Jan Norris: Food and Florida

Food, Restaurants, Recipes and Pre-Disney Florida

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Welcome Debbie Moose — A Gal Who Grills

March 12th, 2009 · 2 Comments

Jan writes: Today I’m thrilled to introduce a new columnist on JanNorris.com: Debbie Moose, of Raleigh, N.C.  Debbie is the former award-winning food editor from the Raleigh News and Observer, now freelancing. Look for her here every other Friday, writing Moose on Fire: A Gal and Her Grill, all about grilling and outdoor dining. She’s got great recipes galore, as well as tips for tools and more, and will answer your grilling questions here, too – just leave your questions in a comment under her column.

Moose On Fire: A Gal and Her Grill

Tropical Herb Chicken

We’re in my favorite time of year for cooking outside. My yard, with dozens of azaleas, looks its best in the spring, and heat hasn’t cranked up yet. I just have to brush the “yellow haze” (the plague of pine pollen) off the patio chairs – or remember not to wear white.

I love my grill, and I am completely a charcoal woman. I acquired a small, portable gas grill to test recipes for my cookbooks faster, but that’s all I use it for.

COALS TAKE TIME, THANKFULLY

Grilling on charcoal forces me to slow down and measure time differently. It takes about one hefeweitzen or one side of Changes in Latitudes, Changes in Attitudes for the coals to be gray and ready. And food cooked over charcoal just plain tastes better – I don’t care what you gas grillers say. If I wanted to cook on gas, I’d go inside, throw something in the oven and turn on a basketball game.

Sunday evenings are a great grilling time at my house, especially now that the days are longer. My husband and I light the coals, settle down outside with a beer or glass of wine and try to finish the crossword puzzle we started that morning.

GREAT LEFTOVERS FROM THIS RECIPE

This recipe for grilled chicken is a longtime favorite. It’s great as leftovers, too – try it as chicken sandwiches or soft tacos. The recipe is from my cookbook Fan Fare: A Playbook of Great Recipes for Tailgating or Watching the Game at Home  (Harvard Common Press, 2007).

Use a hot sauce that has a fruit and habanero base, not a vinegar-based one like Tabasco. For nationally marketed sauces, Mo Hotta Mo Betta’s Red Savina Habanero is good, as is Melinda’s Extra Hot Habanero. But look locally – there are lot of good sauces in your own back yard. My favorite is one made in North Carolina: Flying Burrito Flounder Juice, that contains – no kidding – sweet potatoes and habaneros.

Hot Tip of the Week: Never reuse marinade that has been used on raw meats or seafood – the risk of illness is too great. If want to baste your food as it cooks, make an extra cup of marinade and set it aside. Your guests (and your insurance company) will thank you.

Tropical Herb Chicken

  • 1-1/4 cups freshly squeezed orange juice
  • Juice of  2 limes
  • 4 tablespoons fruity Caribbean-style hot sauce
  • 1 teaspoon ground mustard
  • 2 tablespoons dried basil
  • 2 tablespoons dried thyme
  • 1 tablespoon dried marjoram
  • 1 cup chopped fresh flat-leaf or Italian parsley
  • 8 boneless chicken breast halves (about 4 to 5 pounds)

 In a small bowl, combine the orange juice, lime juice, hot sauce, ground mustard, basil, thyme and marjoram. Mix thoroughly, then stir in the parsley.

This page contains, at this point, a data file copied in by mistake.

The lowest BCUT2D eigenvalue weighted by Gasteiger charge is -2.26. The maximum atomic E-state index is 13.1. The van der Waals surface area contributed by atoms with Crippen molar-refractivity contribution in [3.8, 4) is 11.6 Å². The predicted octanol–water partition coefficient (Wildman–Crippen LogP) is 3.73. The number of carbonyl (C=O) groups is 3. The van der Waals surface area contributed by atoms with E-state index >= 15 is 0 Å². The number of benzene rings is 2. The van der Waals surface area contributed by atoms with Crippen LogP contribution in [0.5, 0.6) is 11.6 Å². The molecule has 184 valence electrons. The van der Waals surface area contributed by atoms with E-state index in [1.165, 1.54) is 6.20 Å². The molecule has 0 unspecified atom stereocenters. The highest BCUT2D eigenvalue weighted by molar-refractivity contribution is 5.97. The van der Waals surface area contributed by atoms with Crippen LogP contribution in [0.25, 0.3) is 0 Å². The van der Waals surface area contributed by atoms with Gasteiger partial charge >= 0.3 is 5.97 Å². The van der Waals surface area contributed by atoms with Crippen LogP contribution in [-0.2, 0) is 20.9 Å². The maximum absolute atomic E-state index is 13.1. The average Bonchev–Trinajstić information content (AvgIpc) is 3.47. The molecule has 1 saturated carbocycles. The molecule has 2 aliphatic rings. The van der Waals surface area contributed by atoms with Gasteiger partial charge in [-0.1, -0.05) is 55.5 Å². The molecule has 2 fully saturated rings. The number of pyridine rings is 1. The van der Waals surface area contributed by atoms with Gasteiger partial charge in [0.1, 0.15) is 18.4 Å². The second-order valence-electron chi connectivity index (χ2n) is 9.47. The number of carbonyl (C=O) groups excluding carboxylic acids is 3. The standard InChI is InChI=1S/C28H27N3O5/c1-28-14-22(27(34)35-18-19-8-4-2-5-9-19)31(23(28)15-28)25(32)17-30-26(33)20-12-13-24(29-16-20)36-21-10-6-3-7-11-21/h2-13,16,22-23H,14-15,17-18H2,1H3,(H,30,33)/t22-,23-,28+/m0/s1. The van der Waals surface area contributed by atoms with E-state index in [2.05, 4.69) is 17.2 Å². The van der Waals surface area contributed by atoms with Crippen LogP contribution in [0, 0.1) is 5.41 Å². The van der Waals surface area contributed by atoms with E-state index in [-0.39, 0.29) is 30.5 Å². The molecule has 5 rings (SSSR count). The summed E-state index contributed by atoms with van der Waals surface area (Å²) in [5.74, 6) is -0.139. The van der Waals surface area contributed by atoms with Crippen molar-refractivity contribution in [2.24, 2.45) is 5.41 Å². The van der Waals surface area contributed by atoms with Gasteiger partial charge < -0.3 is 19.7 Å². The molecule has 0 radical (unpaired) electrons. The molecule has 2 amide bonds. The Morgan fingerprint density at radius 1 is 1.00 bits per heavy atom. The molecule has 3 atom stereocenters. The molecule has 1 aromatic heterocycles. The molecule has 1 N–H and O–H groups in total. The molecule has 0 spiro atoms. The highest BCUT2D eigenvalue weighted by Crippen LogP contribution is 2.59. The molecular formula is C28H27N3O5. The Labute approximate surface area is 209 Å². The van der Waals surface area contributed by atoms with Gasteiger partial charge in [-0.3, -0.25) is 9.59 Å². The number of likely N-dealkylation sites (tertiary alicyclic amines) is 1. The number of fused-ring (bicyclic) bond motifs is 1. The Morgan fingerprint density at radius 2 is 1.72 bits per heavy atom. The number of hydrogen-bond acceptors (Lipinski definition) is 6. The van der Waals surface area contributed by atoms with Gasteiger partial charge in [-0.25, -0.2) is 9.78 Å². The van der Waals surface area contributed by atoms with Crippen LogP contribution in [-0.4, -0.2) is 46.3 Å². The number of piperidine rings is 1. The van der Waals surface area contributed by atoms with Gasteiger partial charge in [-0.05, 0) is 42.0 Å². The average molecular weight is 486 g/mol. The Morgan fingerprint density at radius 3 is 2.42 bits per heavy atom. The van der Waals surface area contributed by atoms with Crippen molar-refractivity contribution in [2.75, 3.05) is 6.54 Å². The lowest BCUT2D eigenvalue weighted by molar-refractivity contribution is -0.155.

Place the chicken breasts in a large reclosable plastic bag or a plastic container with a resealable lid. Pour in the orange juice mixture and distribute it evenly to completely coat the chicken breasts. Refrigerate for 4 to 6 hours, turning occasionally.

Prepare a charcoal or gas grill for direct cooking. Remove the chicken from the marinade and discard the marinade. Grill the chicken for 4 to 6 minutes per side, depending on the thickness of the breasts, until the chicken is done (180 degrees on an instant-read thermometer). Serve warm or at room temperature.

Serves 6 to 8.

Debbie Moose, a food writer and cookbook author from Raleigh, NC, writes twice a month here about cooking outdoors. Check out her cookbooks: Potato Salad: 65 Recipes from Classic to Cool; Wings: More Than 50 High-Flying Recipes for America’s Favorite Snack; Fan Fare: A Playbook of Great Recipes for Tailgating or Watching the Game at Home; and Deviled Eggs: 50 Recipes from Simple to Sassy. Find out what else Debbie is cooking on her blog, Moose Munchies, at her web site, debbiemoose.com.

Tags: Moose on Fire: A Gal and a Grill

2 responses so far ↓

  • 1 GPrimm // Mar 13, 2009 at 10:48 am

    Hi Debbie:
    Interesting post. I need to check out your blog.

    How do you find the right hot sauce, just make sure there’s no vinegar in the ingredients list?

    I’ll probably try it with with a chicken or two I cut up myself. I refuse to make Tyson and company rich by paying obscene prices for cut up birds. I’d guess that for bone-in, skin-on birds, I’d need to marinate it longer, maybe overnight.

    Unless you’re using hardwood charcoal, not briquets, you’re wasting your time and money. I’ve read that in blind taste tests they can detect no flavor difference between food cooked on charcoal or gas. Either way, they beat cooking on any stove or oven.

    Thanks for the recipe. – George

  • 2 Debbie Moose // Mar 17, 2009 at 5:18 pm

    Thanks, George! Look at the hot sauce label. What I mean by a vinegar-based sauce is something like Tabasco or Crystal, that’s basically just vinegar and hot peppers. You want a little Caribbean fruit and fire for this recipe. A little bit of vinegar (or citrus juice) is OK, but it should not dominate for this marinade. Yes, for bone-in, I’d marinate overnight. Works either way. Keep the home fires burning! – Debbie

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